Skip to main content

Issue #4 - News Page

Lincoln's Leave Permits Parker's Appearance

by Madison Hawley

  BHS’s English department is bursting with exciting news. Beloved Teacher Holly Weston has had her first child, dubbing him Lincoln. As she spends her maternity leave with her new son, she brings back another beloved English instructor: Devra Parker!

   The anticipation for baby Lincoln has been high. Before her leave, Mrs. Weston had made “Lincoln Loot” as a part of her Honors Senior English class lessons. Many of her students miss her but are excited for her and her family.

   When news first broke of Mrs. Weston having a baby, the question of who could substitute teach for her quickly arose. Who was more qualified than the teacher that Mrs. Weston student taught under? So, Mrs. Parker was beckoned back to the school for her final opportunity to teach the pupils she missed.

   The arrangement made perfect sense. Mrs. Parker, having retired at the end of last school year, previously taught junior and senior English classes.

Dual credit college course requires the high school instructor to have a master’s degree. With the needed degree, Mrs. Parker is the perfect fit. 

   “I came back because Holly needed me, and I had the opportunity to be with my students again,” Mrs. Parker explains. She admits that she “kinda took [the classroom] over. While we all miss Mrs. Weston, it is nice to see Mrs. Parker again.

    Mrs. Weston plans to return the week after Spring break. While she is gone, we wish her the best time with her family. In the meantime, Mrs. Parker is a welcomed face.

BHS Thespians Jump Into Kansas Convention

by Sarah Gifford

   What is a thespian? A thespian is a person that acts or is an actor. The word originates from ancient Greece. Thespians stand for theatre and drama.

   The Burlington High Schools Thespians went on a trip on the 5th, 6th, and 7th of January. They traveled to Wichita. The bus ride felt short. When they got there, they were excited for what was to come.

   After looking around, they got settled in and spent the night in a hotel. The next day was full of competing. After the busy day, they went to a trampoline park Witicha Sports Forum. Then, they had to leave and come back to Burlington. They were only able to stay one day and do the activities, due to sports.

   The thespians trip is a statewide annual competition made up of many different workshops. These workshops consist of; professors, collage students, high school teachers and other

people that offer a wide variety of theatre skills for the high school students. One bonus is, if a person does good enough in state, then they have a chance to go to Nationals.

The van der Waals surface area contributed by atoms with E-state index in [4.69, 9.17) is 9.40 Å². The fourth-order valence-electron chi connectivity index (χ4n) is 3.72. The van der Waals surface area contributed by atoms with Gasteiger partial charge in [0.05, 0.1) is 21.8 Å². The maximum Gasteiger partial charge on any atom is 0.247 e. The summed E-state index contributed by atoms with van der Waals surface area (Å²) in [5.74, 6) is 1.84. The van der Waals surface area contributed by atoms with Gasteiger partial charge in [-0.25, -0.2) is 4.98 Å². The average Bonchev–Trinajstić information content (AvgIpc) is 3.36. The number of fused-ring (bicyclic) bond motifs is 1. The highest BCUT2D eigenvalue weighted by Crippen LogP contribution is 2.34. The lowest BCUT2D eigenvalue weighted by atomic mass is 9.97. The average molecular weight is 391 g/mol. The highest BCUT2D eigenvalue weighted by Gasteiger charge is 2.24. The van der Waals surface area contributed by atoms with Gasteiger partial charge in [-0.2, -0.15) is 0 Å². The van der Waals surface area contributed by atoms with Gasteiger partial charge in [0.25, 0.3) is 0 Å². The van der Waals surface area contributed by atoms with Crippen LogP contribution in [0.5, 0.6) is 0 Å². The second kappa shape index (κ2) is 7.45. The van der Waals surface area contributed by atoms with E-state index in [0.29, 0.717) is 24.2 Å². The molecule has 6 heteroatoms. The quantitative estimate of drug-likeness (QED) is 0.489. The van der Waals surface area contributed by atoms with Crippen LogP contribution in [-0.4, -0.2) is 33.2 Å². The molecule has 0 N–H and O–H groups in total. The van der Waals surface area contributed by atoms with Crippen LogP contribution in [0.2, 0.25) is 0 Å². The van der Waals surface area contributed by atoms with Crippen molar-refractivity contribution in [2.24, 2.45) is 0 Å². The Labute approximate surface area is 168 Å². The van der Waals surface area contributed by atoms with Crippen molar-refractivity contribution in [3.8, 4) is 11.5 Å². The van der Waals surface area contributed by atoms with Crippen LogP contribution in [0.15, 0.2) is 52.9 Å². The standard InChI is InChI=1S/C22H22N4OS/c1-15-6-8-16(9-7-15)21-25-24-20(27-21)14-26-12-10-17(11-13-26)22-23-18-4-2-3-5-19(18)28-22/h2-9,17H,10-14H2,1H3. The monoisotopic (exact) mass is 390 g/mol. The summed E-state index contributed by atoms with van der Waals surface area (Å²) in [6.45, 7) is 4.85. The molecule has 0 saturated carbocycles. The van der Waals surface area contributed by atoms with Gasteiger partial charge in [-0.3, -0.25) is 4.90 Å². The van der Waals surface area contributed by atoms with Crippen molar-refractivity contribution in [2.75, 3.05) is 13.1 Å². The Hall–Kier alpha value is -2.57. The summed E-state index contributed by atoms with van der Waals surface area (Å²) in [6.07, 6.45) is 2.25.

Overall there were ten submissions for thespians that went. Amongst the ten people, they performed very well. Zalie Allen got the Best. Mallory Over, Mallory Gilmore, Eli Erven, Corinne Bolyn, Michelle Philips, and Jaycee Belcher all did Excellent. Then Kylie Price, Harleigh Baker, and Chloe Gosney, got the award of Good.

  Once all that was done, the thespians were glad to be home. The students learned a variety of things. Freshman, Jaycee Belcher learned,” Don’t call Michael at 12am, and take the plastic bag off.” Those are great tips for next year, and they cannot wait to do it again.

The Newsie staff asked 20 random BHS students what teacher they would most want to come back. (Infographic: Teagan H.)

Imperialism Strikes the Juniors of Burlington High School

by Allie Harris

  Coming back from Christmas Break is a bit difficult for teachers and students alike. Some jump right into the next unit for lack of time to stall, while others take a more lax approach in settling into the new semester. Chris Varvel’s American History class does a bit of both.

   The WWI unit in this class is quite the challenge. After all, this war was the result of years of backdoor alliances springing into action that created most of the problems that we still see on a global scale. Obviously, stressing that information to a group of teenagers is difficult. As such, he began with a competition.

   Every student had a spreadsheet of 60

different African countries to conquer, and a packet of maps and point systems. Within their teams, they assigned a number of points to every country based on the following factors: size, topography, agriculture, rivers, coastline, strategy, mining, and population. They then ranked every country by what they believed to be the highest point value to the lowest.

   After everyone had their rankings, they took turns “conquering” countries, the true value of each of their picks were written on the board until there are no more left. The team that conquered the best of the lot then received extra credit on their WWI test.

   “You’ll notice, just playing for points, how

competitive it gets,” Varvel states. His main goal for this project was illustrating what imperialism is, but also how quickly years of pent up frustration leads to the largest war to happen. Not only that, but it gives the students a chance to analyze geography, resources, population, and really decide what makes a country valuable.

   It took 20 years for the global powers of the time to take over all of Africa. This project condensed that time into just four days. It forced students to work together and get into the minds of the rich leaders that caused the war in the first place. Also, it was just a quick, competitive way to begin 2023.